Saturday, May 8, 2010

Interview by

Not very long ago, I saw an indie film that truly stood out from the rest I was reviewing, namely "Dreadful" (Read my review.), and it sort of blew my mind! I haven't seen anything like it in recent memory and it just stuck with me, to the point where I had to know more! The man behind this interesting piece of cinema is a one Kipp "Poe" Speicher, an aspiring indie film maker who's out to show the world how movies should be made. Kipp puts his heart and soul into his projects and openly dislikes the way Hollywood works these days. (Don't we all though?) He's truly passionate about film making and he had some mighty interesting things to say on the subject.

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Before we get down to the nitty gritty Kipp, could you please introduce yourself to our readers and give us all a little background on your film making career, your other interests, and your inspirations for becoming an indie film maker?

Since I was a young I have always wanted to, in some way, show the stories I had running through my head. I tried writing a book and even thought of doing a graphic novel, but then I realized I can't draw worth a crap. But I still do story board most of my stuff out but not many see that portion of the process. But with the technology the way it is. It is a dream come true to shoot edit and burn to DVD, all at an affordable price!

I am very much into music. I collect all types and I draw much inspiration from music. I can just hear one line of lyrics and start visualizing an entire movie! I just really want to be original with my story telling and give the audience something new and hasn't been done over and over.

Right on Kipp! Truthfully I think people the world over are ready to see something new and original for a change. We're all becoming pretty jaded toward all the remakes and prequels that are coming out. And speaking of new and original, your film "Dreadful" has a very distinct visual and narrative style: you shot in black and white, though you curiously inserted the color red into several shots. (i.e. We see a red rose, a guy wearing a red shirt, and of course red blood.) Also, in "Dreadful" there is not a single line of dialogue uttered. While this did frustrate me a bit at first, the more I thought about it, the more I figured that you did this for artistic reasons and wanted your film to be left open for interpretation. Is that sort of what you were going for? Also, how did you develop your visual style for your movie, and what film makers (or films), if any, inspired said style?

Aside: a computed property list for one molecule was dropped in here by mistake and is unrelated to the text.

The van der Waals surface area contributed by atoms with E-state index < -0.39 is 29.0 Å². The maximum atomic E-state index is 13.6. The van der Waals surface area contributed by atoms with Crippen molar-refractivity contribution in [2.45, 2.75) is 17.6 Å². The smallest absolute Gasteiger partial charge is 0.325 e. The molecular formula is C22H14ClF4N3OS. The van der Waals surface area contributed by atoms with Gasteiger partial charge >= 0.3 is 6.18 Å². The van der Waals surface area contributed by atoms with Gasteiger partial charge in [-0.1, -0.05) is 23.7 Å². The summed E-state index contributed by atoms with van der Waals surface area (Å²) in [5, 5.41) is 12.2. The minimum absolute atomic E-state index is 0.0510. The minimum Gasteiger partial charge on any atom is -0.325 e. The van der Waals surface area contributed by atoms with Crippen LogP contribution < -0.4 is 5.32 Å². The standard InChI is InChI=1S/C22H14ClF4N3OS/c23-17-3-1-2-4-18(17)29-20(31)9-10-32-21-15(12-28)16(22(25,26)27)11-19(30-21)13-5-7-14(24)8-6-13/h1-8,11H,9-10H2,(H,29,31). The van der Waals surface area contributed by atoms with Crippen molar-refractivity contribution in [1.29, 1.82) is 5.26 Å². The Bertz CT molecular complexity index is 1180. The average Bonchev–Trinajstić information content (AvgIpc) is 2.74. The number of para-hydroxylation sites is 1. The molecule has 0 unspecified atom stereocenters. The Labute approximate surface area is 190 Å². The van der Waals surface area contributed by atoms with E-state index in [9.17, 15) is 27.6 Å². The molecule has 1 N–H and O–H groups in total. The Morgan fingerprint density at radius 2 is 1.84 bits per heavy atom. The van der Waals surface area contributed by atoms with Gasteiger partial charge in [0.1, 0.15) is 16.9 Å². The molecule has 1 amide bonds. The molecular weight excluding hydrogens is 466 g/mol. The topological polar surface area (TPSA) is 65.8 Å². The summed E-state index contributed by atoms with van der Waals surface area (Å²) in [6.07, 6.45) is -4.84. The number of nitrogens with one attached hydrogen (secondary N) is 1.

Dreadful is a story that has been kicking around in my head for years! Before I even had a camera, I had most of it story boarded and it was a very big accomplishment to finally put this story to a visual media for others to see. It all started from a song by Ben Harper called Roses From A Friend that is about a man who is stoned to death for his religious beliefs. It is also about how the human condition can withstand abuse and hold off death till it is ready to die. The red roses in the film, represent that the task is completed and he can now pass on.

I really didn't want any dialog and wanted to treat it as a art piece such as a painting where everyone who looks at it draws from it what they see. I was more concerned about creating mood more than explaining everything and having a bunch of talking heads do what I was able to do visually. As for inspiration in filming, I am a big fan of early cinema of the Avant-garde period and the silent period. I am also a big fan of Igmar Bergman's Hour of the Wolf and of David Lynch.

In my review for "Dreadful," I joked around a bit and claimed that I had no idea in hell what the film was about! Truthfully I'm still pretty fuzzy on the details of the storyline. Could you please walk me through the plot so I can see if I truly understood the symbolism found within your film? (I'm not the brightest crayon in the box!)

It's essentially about good against evil. The man in black is a figure of evil and controlling people from being individuals, and he represents industry. And the savior comes and shows them how to remove the id chip to release them from the conformity. It can be interpreted on many other levels, but the main message is that hope can arrive in the bleakest times.

I like the fact that your film has a strong message of hope, Kipp. If there's one thing I've learned in life it's that there's always hope. Sometimes hope alone can get you through some rough times. Now moving on to your name, I noticed that you go by the "Kipp Poe" in the credits of your films. Is your "stage-name" a reference to Edgar Allen Poe?